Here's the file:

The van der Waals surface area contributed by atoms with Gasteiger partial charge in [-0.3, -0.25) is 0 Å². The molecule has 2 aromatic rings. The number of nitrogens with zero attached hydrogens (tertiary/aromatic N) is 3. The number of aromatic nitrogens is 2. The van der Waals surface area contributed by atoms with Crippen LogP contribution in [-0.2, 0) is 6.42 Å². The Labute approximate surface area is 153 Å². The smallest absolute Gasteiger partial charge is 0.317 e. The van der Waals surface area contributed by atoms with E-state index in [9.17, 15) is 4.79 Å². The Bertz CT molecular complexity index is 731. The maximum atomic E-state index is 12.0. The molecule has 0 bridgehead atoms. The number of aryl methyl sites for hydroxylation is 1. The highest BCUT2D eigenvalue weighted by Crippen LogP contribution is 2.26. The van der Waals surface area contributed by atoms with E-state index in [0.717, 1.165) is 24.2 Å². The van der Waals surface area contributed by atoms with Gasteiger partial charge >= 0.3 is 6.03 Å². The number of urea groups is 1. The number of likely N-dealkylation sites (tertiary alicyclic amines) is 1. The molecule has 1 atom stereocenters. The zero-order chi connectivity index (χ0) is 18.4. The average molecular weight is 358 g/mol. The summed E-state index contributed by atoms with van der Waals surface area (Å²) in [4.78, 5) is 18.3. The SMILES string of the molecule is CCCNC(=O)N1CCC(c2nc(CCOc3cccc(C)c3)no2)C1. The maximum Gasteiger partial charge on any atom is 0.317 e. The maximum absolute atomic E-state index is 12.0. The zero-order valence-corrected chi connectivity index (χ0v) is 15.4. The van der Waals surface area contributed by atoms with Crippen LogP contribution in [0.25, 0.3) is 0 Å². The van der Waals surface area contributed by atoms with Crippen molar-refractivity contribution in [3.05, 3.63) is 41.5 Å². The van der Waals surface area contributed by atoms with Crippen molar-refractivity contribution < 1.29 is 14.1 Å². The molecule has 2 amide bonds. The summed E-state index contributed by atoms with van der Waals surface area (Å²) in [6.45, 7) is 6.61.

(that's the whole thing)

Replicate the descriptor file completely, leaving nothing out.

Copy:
The van der Waals surface area contributed by atoms with Gasteiger partial charge in [-0.3, -0.25) is 0 Å². The molecule has 2 aromatic rings. The number of nitrogens with zero attached hydrogens (tertiary/aromatic N) is 3. The number of aromatic nitrogens is 2. The van der Waals surface area contributed by atoms with Crippen LogP contribution in [-0.2, 0) is 6.42 Å². The Labute approximate surface area is 153 Å². The smallest absolute Gasteiger partial charge is 0.317 e. The van der Waals surface area contributed by atoms with E-state index in [9.17, 15) is 4.79 Å². The Bertz CT molecular complexity index is 731. The maximum atomic E-state index is 12.0. The molecule has 0 bridgehead atoms. The number of aryl methyl sites for hydroxylation is 1. The highest BCUT2D eigenvalue weighted by Crippen LogP contribution is 2.26. The van der Waals surface area contributed by atoms with E-state index in [0.717, 1.165) is 24.2 Å². The van der Waals surface area contributed by atoms with Gasteiger partial charge >= 0.3 is 6.03 Å². The number of urea groups is 1. The number of likely N-dealkylation sites (tertiary alicyclic amines) is 1. The molecule has 1 atom stereocenters. The zero-order chi connectivity index (χ0) is 18.4. The average molecular weight is 358 g/mol. The summed E-state index contributed by atoms with van der Waals surface area (Å²) in [4.78, 5) is 18.3. The SMILES string of the molecule is CCCNC(=O)N1CCC(c2nc(CCOc3cccc(C)c3)no2)C1. The maximum Gasteiger partial charge on any atom is 0.317 e. The maximum absolute atomic E-state index is 12.0. The zero-order valence-corrected chi connectivity index (χ0v) is 15.4. The van der Waals surface area contributed by atoms with Crippen LogP contribution in [0.25, 0.3) is 0 Å². The van der Waals surface area contributed by atoms with Crippen molar-refractivity contribution in [3.05, 3.63) is 41.5 Å². The van der Waals surface area contributed by atoms with Crippen molar-refractivity contribution < 1.29 is 14.1 Å². The molecule has 2 amide bonds. The summed E-state index contributed by atoms with van der Waals surface area (Å²) in [6.45, 7) is 6.61.